Your question raises several points that need to be addressed. First, you must learn that one of the reasons for creating a great niche is to eliminate “shoulder seasons.” Second, you need to understand the difference between catch-as-catch-can and multiple profit centers all carefully related to the same core.
In essence, catch-as-catch-can happens when you go after anything because it looks like a quick or easy buck. The end result is likely to be serious confusion on your customer’s part about what you stand for. Imagine, for example, Nordstrom offering sailboats. Your eyebrows would move very high on your head as you wonder aloud, “what’s going on?” Serious niche confusion would be the answer. Granted, I’ve stretched the point here to illustrate how important it is to stay close to your core.
That said, strategically offered multiple profit or revenue centers are key to most successful businesses. They also keep your cash register humming around the calendar. I’m talking about revenue centers that grow out of one tight focus. In fact, they strengthen the niche because each stream markets the other. A central key here, of course, is making certain the various streams are all tightly related to your core niche. They must be different vehicles for delivering the overall concept – not a new niche confusing your target audience.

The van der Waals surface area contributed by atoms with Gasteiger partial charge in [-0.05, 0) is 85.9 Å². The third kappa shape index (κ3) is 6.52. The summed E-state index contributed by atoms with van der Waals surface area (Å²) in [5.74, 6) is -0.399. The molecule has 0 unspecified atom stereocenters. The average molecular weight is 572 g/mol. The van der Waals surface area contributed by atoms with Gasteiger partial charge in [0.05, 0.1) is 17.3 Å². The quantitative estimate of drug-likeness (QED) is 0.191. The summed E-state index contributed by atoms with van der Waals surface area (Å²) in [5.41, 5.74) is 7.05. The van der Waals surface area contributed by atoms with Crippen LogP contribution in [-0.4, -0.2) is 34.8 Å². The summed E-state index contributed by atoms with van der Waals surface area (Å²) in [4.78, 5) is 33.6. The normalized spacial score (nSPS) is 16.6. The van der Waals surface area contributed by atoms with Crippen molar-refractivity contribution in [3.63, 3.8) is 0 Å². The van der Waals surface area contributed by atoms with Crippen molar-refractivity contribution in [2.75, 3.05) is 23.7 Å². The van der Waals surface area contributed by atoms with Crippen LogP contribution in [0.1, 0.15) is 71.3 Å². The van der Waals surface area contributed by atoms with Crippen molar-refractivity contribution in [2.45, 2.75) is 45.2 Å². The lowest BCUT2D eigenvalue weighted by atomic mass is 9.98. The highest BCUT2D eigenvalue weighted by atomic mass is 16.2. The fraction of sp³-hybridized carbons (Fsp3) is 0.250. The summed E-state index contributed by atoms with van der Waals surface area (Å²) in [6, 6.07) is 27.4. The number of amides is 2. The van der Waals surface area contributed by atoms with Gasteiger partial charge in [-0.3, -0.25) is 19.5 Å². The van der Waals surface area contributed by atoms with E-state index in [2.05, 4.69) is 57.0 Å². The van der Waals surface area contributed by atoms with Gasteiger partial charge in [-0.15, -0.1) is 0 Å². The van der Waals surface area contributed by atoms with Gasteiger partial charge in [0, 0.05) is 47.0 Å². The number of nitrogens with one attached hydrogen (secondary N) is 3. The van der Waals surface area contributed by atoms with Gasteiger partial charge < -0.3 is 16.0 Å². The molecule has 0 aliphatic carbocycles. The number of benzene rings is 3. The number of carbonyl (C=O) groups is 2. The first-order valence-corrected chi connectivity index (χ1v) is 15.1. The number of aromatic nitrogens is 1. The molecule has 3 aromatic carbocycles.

Additionally, your question raises one of the biggest issues most business people face at one time or another: What should I drop in my service or product menu? What do I quit doing?
From a practical standpoint, it’s easy to see that being all over the map drains your energy and resources, both personal and financial. The following questions will help you decide if a product or service belongs in your niche basket:
Is it closely related to my overall focus?
Will the time and energy needed to support the widget add strength my core effort?
Finally, words of consolation and caution: The issue you’re asking about afflicts nearly all companies at one time or another – from multinational to mom-and-pop. In other words, you’ve got a lot of company to watch and learn from. However, the issue isn’t going away. Plan for regular check-ups and niche reviews. Plan, also, to be ruthless in getting rid of junk that detracts from your tight focus.
Dr. Lynda Falkenstein, business consultant and author of “NICHECRAFT: Using Your Specialness to Focus Your Business, Corner Your Market, and Make Customers Seek You Out,” invites your questions and comments. Reach her directly at: firstname.lastname@example.org or 503.781.0966. Please note that the Vancouver Business Journal reserves the right to publish your letter or an edited version all print and electronic media.